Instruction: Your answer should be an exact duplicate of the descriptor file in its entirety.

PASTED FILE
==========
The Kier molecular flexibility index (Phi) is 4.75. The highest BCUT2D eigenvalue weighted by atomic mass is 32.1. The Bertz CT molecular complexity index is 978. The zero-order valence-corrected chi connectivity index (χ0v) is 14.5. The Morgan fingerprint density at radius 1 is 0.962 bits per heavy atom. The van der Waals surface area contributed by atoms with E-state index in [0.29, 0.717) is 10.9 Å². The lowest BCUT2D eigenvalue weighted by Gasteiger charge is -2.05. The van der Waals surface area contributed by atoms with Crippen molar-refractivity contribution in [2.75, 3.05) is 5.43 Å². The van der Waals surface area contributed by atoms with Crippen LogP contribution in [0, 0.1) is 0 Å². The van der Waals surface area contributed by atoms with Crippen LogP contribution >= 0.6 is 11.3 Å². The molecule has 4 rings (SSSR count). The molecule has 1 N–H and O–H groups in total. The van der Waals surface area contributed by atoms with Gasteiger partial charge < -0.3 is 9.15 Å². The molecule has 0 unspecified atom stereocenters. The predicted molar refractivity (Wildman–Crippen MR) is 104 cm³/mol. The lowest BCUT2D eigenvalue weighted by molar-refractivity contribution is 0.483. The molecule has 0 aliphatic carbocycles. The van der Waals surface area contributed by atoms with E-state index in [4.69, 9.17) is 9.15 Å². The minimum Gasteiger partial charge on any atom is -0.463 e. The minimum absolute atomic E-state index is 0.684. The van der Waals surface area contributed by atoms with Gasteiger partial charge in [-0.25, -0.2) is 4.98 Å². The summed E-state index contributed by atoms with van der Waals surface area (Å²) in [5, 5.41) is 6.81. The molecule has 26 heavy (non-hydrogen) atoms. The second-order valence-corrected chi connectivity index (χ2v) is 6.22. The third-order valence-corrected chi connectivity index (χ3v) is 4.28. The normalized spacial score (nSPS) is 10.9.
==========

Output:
The Kier molecular flexibility index (Phi) is 4.75. The highest BCUT2D eigenvalue weighted by atomic mass is 32.1. The Bertz CT molecular complexity index is 978. The zero-order valence-corrected chi connectivity index (χ0v) is 14.5. The Morgan fingerprint density at radius 1 is 0.962 bits per heavy atom. The van der Waals surface area contributed by atoms with E-state index in [0.29, 0.717) is 10.9 Å². The lowest BCUT2D eigenvalue weighted by Gasteiger charge is -2.05. The van der Waals surface area contributed by atoms with Crippen molar-refractivity contribution in [2.75, 3.05) is 5.43 Å². The van der Waals surface area contributed by atoms with Crippen LogP contribution in [0, 0.1) is 0 Å². The van der Waals surface area contributed by atoms with Crippen LogP contribution >= 0.6 is 11.3 Å². The molecule has 4 rings (SSSR count). The molecule has 1 N–H and O–H groups in total. The van der Waals surface area contributed by atoms with Gasteiger partial charge < -0.3 is 9.15 Å². The molecule has 0 unspecified atom stereocenters. The predicted molar refractivity (Wildman–Crippen MR) is 104 cm³/mol. The lowest BCUT2D eigenvalue weighted by molar-refractivity contribution is 0.483. The molecule has 0 aliphatic carbocycles. The van der Waals surface area contributed by atoms with E-state index in [4.69, 9.17) is 9.15 Å². The minimum Gasteiger partial charge on any atom is -0.463 e. The minimum absolute atomic E-state index is 0.684. The van der Waals surface area contributed by atoms with Gasteiger partial charge in [-0.25, -0.2) is 4.98 Å². The summed E-state index contributed by atoms with van der Waals surface area (Å²) in [5, 5.41) is 6.81. The molecule has 26 heavy (non-hydrogen) atoms. The second-order valence-corrected chi connectivity index (χ2v) is 6.22. The third-order valence-corrected chi connectivity index (χ3v) is 4.28. The normalized spacial score (nSPS) is 10.9.